Xavier’s new team of X-Men—lead by Mystique, and now including Nightcrawler, Quicksilver, Cyclops, and a young Jean Grey—prepare to battle Apocalypse, but only after an interlude where they’re captured by William Stryker’s forces and liberated by—gasp!—Wolverine. Anyway, Apocalypse launches an attack from his old seat of power in Cairo, and after two of his Horsemen (Magento and Storm) are convinced to change sides, Jean singlehandedly lands the final blow, tapping into a strange, fiery new power in the process. Wait, where have we heard this before? It doesn’t matter, especially not to Dark Phoenix, which completely ignores this tease of the Phoenix force to do something else entirely.
Speaking of which, look, we’re here at Dark Phoenix! The movie takes place mostly in 1992. At this point, the X-Men are a world-renowned, beloved team of superheroes, with Mystique at their helm, and Charles Xavier has the ear of the President. They even have action figures and dolls of themselves! After a mission to rescue the crew of the U.S. Space Shuttle Endeavour when a strange solar flare disrupts their vessel, Jean unwittingly exposes herself to the Phoenix force, the vast cosmic energy that the “solar flare” really was, which fuses with her body and grants her dangerous levels of psychic power.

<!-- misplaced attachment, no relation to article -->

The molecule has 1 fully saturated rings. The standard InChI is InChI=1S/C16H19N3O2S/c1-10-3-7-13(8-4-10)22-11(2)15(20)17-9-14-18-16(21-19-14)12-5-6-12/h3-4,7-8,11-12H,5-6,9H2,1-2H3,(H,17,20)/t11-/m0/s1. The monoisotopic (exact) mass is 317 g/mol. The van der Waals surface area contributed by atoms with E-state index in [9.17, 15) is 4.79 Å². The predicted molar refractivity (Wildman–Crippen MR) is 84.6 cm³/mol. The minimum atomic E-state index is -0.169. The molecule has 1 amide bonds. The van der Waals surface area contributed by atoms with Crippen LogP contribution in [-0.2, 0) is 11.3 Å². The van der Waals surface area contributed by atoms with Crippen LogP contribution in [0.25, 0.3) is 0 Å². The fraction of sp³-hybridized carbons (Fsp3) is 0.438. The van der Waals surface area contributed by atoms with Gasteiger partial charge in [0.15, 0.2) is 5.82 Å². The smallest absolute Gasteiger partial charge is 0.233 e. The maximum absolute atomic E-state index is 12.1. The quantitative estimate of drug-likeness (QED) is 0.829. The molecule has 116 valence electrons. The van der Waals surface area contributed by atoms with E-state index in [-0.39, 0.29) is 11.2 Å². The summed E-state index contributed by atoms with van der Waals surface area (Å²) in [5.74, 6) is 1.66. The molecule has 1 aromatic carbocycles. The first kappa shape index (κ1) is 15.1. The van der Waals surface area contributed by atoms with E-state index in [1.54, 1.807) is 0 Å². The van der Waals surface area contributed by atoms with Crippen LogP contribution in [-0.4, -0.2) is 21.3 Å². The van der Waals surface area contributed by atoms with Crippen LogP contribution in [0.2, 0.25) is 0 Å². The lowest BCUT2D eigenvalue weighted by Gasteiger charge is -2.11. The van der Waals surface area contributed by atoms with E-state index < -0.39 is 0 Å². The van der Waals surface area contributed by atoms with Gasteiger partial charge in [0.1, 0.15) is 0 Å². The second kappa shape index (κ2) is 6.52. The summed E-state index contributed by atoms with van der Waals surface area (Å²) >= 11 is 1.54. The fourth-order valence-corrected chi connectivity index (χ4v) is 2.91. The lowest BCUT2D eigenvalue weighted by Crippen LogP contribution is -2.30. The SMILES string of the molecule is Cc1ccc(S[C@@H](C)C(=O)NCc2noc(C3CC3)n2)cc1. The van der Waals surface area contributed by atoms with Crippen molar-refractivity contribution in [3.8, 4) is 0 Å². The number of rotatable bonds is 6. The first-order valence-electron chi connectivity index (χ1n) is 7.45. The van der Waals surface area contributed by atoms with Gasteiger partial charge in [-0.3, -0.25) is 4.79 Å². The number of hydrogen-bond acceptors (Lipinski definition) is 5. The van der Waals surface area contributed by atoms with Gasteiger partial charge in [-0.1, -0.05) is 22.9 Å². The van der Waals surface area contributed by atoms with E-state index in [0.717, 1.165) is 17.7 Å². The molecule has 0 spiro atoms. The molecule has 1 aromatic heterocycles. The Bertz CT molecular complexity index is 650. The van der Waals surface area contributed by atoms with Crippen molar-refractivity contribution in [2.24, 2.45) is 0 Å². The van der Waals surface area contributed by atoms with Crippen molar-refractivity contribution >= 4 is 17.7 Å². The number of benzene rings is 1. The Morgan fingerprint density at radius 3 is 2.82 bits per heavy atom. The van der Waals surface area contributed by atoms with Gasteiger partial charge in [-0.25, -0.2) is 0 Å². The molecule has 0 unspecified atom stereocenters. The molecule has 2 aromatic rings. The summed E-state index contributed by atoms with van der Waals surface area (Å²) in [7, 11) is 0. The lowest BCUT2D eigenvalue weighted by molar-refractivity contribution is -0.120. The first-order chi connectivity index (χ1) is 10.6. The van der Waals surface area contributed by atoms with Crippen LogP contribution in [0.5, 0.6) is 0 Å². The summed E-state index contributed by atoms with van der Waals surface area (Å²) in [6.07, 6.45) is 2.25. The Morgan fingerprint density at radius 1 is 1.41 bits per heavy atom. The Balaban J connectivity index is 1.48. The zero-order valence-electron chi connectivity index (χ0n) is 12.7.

This gets the interest of the surviving members of the shapeshifting D’Bari species, who were tracking the cosmic force after it destroyed their homeworld. The D’Bari infiltrate Earth and attempt to capture the Phoenix force for themselves by controlling Jean—who is traumatized by the revelation Xavier had lied to her about the death of her father in the accident that led to her joining the X-Men. Thanks to the Phoenix force, Jean’s powers begin to get out of control, leading to her fleeing the X-Men in the wake of Xavier’s deception and accidentally killing Mystique.
In the ensuing conflict, Xavier and the X-Men team up with Magneto (again!)—who’s been hiding off on his own little secluded island in the years since Apocalypse, creating a mutant enclave—to stop Jean and then the D’Bari. After being convinced that Xavier and the X-Men really do care about her, Jean sacrifices herself to eradicate the D’Bari leader, Vuk, transcending to become one with the Phoenix force. So ends, as far as we know, the events of Timeline B.